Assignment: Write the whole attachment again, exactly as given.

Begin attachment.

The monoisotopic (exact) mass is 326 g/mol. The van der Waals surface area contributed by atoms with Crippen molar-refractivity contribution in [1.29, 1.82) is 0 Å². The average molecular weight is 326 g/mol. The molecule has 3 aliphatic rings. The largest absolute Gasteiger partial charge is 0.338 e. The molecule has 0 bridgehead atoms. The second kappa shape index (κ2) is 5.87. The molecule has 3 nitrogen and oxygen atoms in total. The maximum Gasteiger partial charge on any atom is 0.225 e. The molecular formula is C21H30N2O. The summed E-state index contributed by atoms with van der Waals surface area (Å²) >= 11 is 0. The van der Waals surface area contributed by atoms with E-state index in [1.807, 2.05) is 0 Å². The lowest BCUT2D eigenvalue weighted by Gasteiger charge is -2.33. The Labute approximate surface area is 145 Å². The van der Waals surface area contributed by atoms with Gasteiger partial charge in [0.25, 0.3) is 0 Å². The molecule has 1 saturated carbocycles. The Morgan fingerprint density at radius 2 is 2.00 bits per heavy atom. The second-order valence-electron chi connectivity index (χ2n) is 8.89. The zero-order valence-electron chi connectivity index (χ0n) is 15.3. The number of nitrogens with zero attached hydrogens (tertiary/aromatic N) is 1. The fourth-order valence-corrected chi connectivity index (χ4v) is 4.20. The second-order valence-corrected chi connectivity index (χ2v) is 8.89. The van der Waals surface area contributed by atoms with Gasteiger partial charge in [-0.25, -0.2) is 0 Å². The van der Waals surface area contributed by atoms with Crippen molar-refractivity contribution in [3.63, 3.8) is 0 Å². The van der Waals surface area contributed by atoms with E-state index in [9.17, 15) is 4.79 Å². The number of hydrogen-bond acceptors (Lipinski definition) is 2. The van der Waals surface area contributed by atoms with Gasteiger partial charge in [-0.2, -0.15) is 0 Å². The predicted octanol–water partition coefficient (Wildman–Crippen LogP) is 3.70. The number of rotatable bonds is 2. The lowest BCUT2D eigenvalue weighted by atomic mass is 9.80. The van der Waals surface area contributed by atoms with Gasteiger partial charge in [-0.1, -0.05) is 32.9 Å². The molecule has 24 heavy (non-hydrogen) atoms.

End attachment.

The monoisotopic (exact) mass is 326 g/mol. The van der Waals surface area contributed by atoms with Crippen molar-refractivity contribution in [1.29, 1.82) is 0 Å². The average molecular weight is 326 g/mol. The molecule has 3 aliphatic rings. The largest absolute Gasteiger partial charge is 0.338 e. The molecule has 0 bridgehead atoms. The second kappa shape index (κ2) is 5.87. The molecule has 3 nitrogen and oxygen atoms in total. The maximum Gasteiger partial charge on any atom is 0.225 e. The molecular formula is C21H30N2O. The summed E-state index contributed by atoms with van der Waals surface area (Å²) >= 11 is 0. The van der Waals surface area contributed by atoms with E-state index in [1.807, 2.05) is 0 Å². The lowest BCUT2D eigenvalue weighted by Gasteiger charge is -2.33. The Labute approximate surface area is 145 Å². The van der Waals surface area contributed by atoms with Gasteiger partial charge in [0.25, 0.3) is 0 Å². The molecule has 1 saturated carbocycles. The Morgan fingerprint density at radius 2 is 2.00 bits per heavy atom. The second-order valence-electron chi connectivity index (χ2n) is 8.89. The zero-order valence-electron chi connectivity index (χ0n) is 15.3. The number of nitrogens with zero attached hydrogens (tertiary/aromatic N) is 1. The fourth-order valence-corrected chi connectivity index (χ4v) is 4.20. The second-order valence-corrected chi connectivity index (χ2v) is 8.89. The van der Waals surface area contributed by atoms with Gasteiger partial charge in [-0.25, -0.2) is 0 Å². The van der Waals surface area contributed by atoms with Crippen molar-refractivity contribution in [3.63, 3.8) is 0 Å². The van der Waals surface area contributed by atoms with E-state index in [9.17, 15) is 4.79 Å². The number of hydrogen-bond acceptors (Lipinski definition) is 2. The van der Waals surface area contributed by atoms with Gasteiger partial charge in [-0.2, -0.15) is 0 Å². The predicted octanol–water partition coefficient (Wildman–Crippen LogP) is 3.70. The number of rotatable bonds is 2. The lowest BCUT2D eigenvalue weighted by atomic mass is 9.80. The van der Waals surface area contributed by atoms with Gasteiger partial charge in [-0.1, -0.05) is 32.9 Å². The molecule has 24 heavy (non-hydrogen) atoms.